Academic Study Data Shows One Codex’s Superior Performance for Metagenomic Analysis
When analyzing microbiome data, it’s very important to know that you are detecting the microbes that are truly present and that the predicted abundances are accurate.1 However, it can be a lot of work to test and validate microbiome analysis tools across a wide range of conditions. We are very grateful to a group of academic researchers from Weill Cornell Medicine, UC-Riverside, IBM, University of Vermont, HudsonAlpha, & Drexel University who performed those evaluations and contributed them to the community. Today we’re happy to present some results from an independent academic evaluation.2 Using the same datasets and accuracy metrics shows the performance of One Codex is superior to a range of other tools for microbiome analysis.
A group of academic researchers led by Prof. Chris Mason at the Weill Cornell Medical School assembled a wide range of microbiome analysis tools and a large number of testing datasets. Each dataset was made up of a known collection of microbes, so all of the results could be evaluated for their accuracy. All of the 35 datasets in this study were whole-genome shotgun (WGS) sequencing datasets (both in silico and lab constructed).
Every tool was evaluated for both its detection accuracy and relative abundance estimation. For this evaluation, the following metrics were used:
- Precision: Out of all of the organisms detected, the proportion that are truly present.
- Recall: Out of all of the organisms truly in the sample, the proportion that were detected.
- F1: The harmonic mean of Precision and Recall
- AUPR: The area under the precision-recall curve, summarizing the value of a confidence metric (e.g., abundance) for improving detection accuracy
- Deviation: The difference between the predicted and actual organism abundance
- L1 distance: A distance measure summarizing abundance estimate deviations at the dataset-level (lower is better)
The Results: Detection Accuracy
The above figure shows F1, Precision, Recall, and AUPR across a number of tools, with box-whisker plots showing the median and quartiles for each metric across all 35 datasets. One Codex had the highest median F1 score across all datasets at the species level, which indicates a high degree of both precision and recall (results are similar at the genus-level).
The Results: Relative Abundance Estimation
The above figure (left) shows the accuracy of abundance prediction across all of the tools, with a value of 0 indicating an exact match between the actual and predicted abundance. One Codex had the most accurate prediction of organism abundance in this analysis, with very little deviation from the true abundance. The righthand figure shows the distribution of L1 distances across the 35 test datasets (lower is better). Note that the One Codex results have a single outlier and are otherwise tightly clustered around 0.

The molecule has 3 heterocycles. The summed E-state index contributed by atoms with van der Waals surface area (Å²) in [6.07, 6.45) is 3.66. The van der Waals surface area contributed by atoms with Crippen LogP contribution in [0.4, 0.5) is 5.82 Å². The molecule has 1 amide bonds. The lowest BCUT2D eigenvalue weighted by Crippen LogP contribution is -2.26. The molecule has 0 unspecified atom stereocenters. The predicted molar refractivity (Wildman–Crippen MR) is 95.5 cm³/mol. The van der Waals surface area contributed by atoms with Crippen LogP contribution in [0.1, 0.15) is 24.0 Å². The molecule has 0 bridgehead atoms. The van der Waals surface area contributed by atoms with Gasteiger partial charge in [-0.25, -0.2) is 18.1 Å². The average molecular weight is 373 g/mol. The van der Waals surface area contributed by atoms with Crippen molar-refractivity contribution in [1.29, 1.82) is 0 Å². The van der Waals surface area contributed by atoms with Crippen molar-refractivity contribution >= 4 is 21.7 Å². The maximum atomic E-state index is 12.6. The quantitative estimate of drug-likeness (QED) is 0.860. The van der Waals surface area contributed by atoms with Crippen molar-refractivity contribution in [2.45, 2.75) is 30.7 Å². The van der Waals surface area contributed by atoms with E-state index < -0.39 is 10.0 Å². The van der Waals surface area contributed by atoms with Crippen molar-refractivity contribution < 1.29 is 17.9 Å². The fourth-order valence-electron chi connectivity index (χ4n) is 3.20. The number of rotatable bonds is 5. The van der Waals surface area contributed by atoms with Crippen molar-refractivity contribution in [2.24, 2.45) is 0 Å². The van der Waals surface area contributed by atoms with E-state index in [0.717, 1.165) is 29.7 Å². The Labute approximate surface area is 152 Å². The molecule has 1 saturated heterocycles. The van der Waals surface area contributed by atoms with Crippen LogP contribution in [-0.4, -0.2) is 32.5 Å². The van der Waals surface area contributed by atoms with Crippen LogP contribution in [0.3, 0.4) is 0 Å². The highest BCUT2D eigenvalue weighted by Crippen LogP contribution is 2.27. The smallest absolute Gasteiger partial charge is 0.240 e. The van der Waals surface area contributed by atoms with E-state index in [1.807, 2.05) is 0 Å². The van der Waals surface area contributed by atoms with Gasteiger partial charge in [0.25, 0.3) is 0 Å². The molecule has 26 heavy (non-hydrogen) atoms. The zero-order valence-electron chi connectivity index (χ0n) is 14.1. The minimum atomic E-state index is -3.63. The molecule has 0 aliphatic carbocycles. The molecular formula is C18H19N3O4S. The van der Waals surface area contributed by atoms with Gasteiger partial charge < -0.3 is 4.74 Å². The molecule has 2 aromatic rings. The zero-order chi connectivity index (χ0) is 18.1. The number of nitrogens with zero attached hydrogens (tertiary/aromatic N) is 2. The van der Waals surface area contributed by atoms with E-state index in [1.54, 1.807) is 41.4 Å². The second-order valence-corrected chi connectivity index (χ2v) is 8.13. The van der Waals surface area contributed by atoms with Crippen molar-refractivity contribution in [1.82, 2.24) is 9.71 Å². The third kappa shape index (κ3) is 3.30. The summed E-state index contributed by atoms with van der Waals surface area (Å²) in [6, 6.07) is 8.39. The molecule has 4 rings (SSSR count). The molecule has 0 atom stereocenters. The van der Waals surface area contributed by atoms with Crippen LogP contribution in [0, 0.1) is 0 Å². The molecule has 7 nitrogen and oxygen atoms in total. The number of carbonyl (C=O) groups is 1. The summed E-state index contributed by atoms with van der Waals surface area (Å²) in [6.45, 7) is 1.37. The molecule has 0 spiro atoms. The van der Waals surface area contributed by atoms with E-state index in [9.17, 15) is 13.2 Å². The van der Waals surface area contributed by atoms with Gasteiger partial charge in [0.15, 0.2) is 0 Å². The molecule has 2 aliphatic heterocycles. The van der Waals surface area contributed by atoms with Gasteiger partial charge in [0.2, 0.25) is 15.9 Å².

Beyond Accuracy: One Codex’s Other Key Features
While getting accurate results is fundamental to good microbiome analysis (One Codex also has the largest database of whole genomes), the One Codex platform is also notable for its speed and ease of use.
In the context of the above evaluation, One Codex completed analyses 3 orders of magnitude faster than BLAST-Megan, the tool with the next highest performance. In practice, this is the difference between minutes and days is the difference between exhaustively classifying all data from a sequencing run and having to subsample and throw away data to complete analyses in a reasonable timeframe. In terms of ease of use, One Codex offers a graphical user interface (GUI) supporting taxonomic and functional analysis of metagenomic WGS, 16S, and other sequencing data, in addition to a full-featured API and command line tool.
1 Accurate relative abundance estimation is especially critical for downstream analyses that make use of community composition metrics which are sensitive to these relative measures, e.g., Simpson's index
2 For more details on the datasets and methods used in this evaluation, please take a look at the preprint on bioRxiv. The final submission ended up using only open source tools, but the figures above were produced using the same set of datasets and analysis as the published data. Note that while we were involved in putting together the publication, we had no role in selecting the datasets that were used for this study.